Document:California Press Release 10 August 1998 Bestselling Author Arrest
- NEWS FROM THE LIBERTARIAN PARTY OF CALIFORNIA
- Office of the Executive Director
- 11956 Riverside Dr., #206
- Valley Village, CA 91607-3772
- For immediate release: August 10, 1998
- For additional information:
- Juan Ros, Executive Director
- Phone: (818) 506-0200
- Fax: (818) 506-0212
- Web: http://www.ca.lp.org/
BESTSELLING AUTHOR'S ARREST A WAKE-UP CALL TO CALIFORNIANS, LIBERTARIAN PARTY SAYS
LOS ANGELES -- The arrest of bestselling author Peter McWilliams is another nail in the Constitution's coffin, the Libertarian Party of California charged today.
"This is a wake-up call to all Californians: federal drug fanatics are violating your Constitutional rights -- yet again," declared Libertarian state chair Mark Hinkle.
McWilliams, 48, was arrested along with 8 others on July 23 and charged with conspiracy to sell marijuana plants. He has entered a formal plea of not guilty and is being held on $250,000 bail. If convicted, he faces a 10-year jail sentence.
At issue is Proposition 215, the initiative that decriminalized the use of medical marijuana in California. Prop. 215 became state law in November 1996, approved by 56% of California voters.
McWilliams, who was diagnosed with AIDS and non-Hodgkins lymphoma in March, 1996 uses marijuana to combat the nausea caused by his life-saving medical treatments. He is an outspoken advocate of medical marijuana.
"The Constitution has gone up in smoke, thanks to the federal government," said Hinkle. "This is a real emergency. The Ninth and Tenth Amendments are in critical condition."
The Ninth and Tenth Amendments of the Bill of Rights reserve to the states and the people any powers not specifically granted to Congress by the Constitution.
"Never mind that the War on Drugs is a complete failure. Never mind that the government has no business telling us what we can or cannot put into our bodies. The Constitution does not grant Congress the power to pass drug laws. Under the Ninth and Tenth Amendments, that power belongs to the states," explained Hinkle.
That hasn't stopped federal drug warriors from interfering with the implementation of Prop. 215:
- At a December 30, 1996 press conference, the Clinton administration announced that doctors who prescribe or recommend marijuana may face criminal prosecution under federal law;
- On April 21, 1997, federal agents confiscated 331 marijuana plants and associated growing equipment in a raid on the Flower Therapy medical marijuana buyer's club in San Francisco;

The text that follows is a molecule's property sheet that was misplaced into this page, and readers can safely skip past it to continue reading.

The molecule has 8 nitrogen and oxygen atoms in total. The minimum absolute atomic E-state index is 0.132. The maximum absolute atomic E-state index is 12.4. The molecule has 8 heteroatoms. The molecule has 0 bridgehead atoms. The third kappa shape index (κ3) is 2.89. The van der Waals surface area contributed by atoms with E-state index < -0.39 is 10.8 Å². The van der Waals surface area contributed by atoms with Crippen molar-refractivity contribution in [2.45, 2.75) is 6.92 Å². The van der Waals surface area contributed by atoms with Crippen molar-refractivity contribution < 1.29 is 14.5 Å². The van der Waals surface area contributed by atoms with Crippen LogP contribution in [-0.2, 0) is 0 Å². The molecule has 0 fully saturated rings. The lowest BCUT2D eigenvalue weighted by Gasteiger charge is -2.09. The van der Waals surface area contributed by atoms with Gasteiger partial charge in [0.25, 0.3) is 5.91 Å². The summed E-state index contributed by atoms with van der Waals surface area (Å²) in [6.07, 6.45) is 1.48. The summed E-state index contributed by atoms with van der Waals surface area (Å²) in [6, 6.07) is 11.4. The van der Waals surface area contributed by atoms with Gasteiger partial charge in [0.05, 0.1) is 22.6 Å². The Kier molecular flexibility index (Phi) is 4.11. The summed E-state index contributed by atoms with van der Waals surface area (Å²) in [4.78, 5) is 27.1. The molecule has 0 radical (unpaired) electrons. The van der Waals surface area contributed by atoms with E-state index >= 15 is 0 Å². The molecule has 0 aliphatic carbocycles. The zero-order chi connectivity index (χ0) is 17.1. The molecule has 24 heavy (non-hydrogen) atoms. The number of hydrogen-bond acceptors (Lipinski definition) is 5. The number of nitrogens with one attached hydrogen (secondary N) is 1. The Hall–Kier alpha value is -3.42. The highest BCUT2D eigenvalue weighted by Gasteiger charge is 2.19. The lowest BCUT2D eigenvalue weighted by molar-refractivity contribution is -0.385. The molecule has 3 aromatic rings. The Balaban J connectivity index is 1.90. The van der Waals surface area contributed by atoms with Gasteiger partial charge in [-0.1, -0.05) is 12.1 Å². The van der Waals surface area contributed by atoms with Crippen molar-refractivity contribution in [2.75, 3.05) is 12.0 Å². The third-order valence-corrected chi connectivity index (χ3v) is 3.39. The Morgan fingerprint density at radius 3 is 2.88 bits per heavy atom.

- On March 4, 1998, Republicans on the House Judiciary Committee approved a resolution stating that "marijuana is a dangerous and addictive drug and should not be legalized for medical use";
- On May 14, 1998, U.S. District Court Judge Charles Breyer complied with the federal government's request to shut down six California medical marijuana dispensaries.
"The federal government has obstructed the implementation of Prop. 215 at every turn and Californians are outraged," said Hinkle.
Can anything be done to stop the federal government from interfering with state law?
"Yes -- the Attorney General of California can invoke the Ninth and Tenth Amendments and instruct California law enforcement to ignore all federal requests, resolutions, and orders when it comes to Prop. 215," noted Hinkle. "The Attorney General can and should stand up to the federal drug foot soldiers -- but I'm not holding my breath."
In fact, California Attorney General and Republican gubernatorial nominee Dan Lungren has publicly stated his opposition to Prop. 215. In a February speech, Lungren said, "I took a strong stand against Prop. 215," and went on to explain that "we are trying to implement the measure as narrowly as possible."
Beyond the Constitutional violation, the federal intervention in medical marijuana has had a tragic consequence.
"People are dying," said Hinkle. "Patients who depend on marijuana to ease their suffering are suffering. Whenever the federal government shuts down a medical marijuana buyer's club, they are contributing to the pain of very sick people."
At a July 31 hearing in a Los Angeles federal court, McWilliams's attorneys accused the prison of withholding lifesaving medication from the author. "This gross abuse of federal power must stop," insisted Hinkle.
"The Libertarian Party of California demands the California Attorney General uphold his oath of office to defend the laws and citizens of California against all comers -- including the federal government. We demand Congress and the President recognize the supremacy of state law in this matter. We demand the immediate reopening of all medical marijuana buyer's clubs that have been shut down. And we demand full and complete amnesty for all medical marijuana prisoners -- including Peter McWilliams."
McWilliams is a #1 bestselling author and Libertarian Party member whose books include "How to Survive the Loss of a Love," "The Personal Computer Book," and "Ain't Nobody's Business If You Do," a stinging criticism of victimless crimes.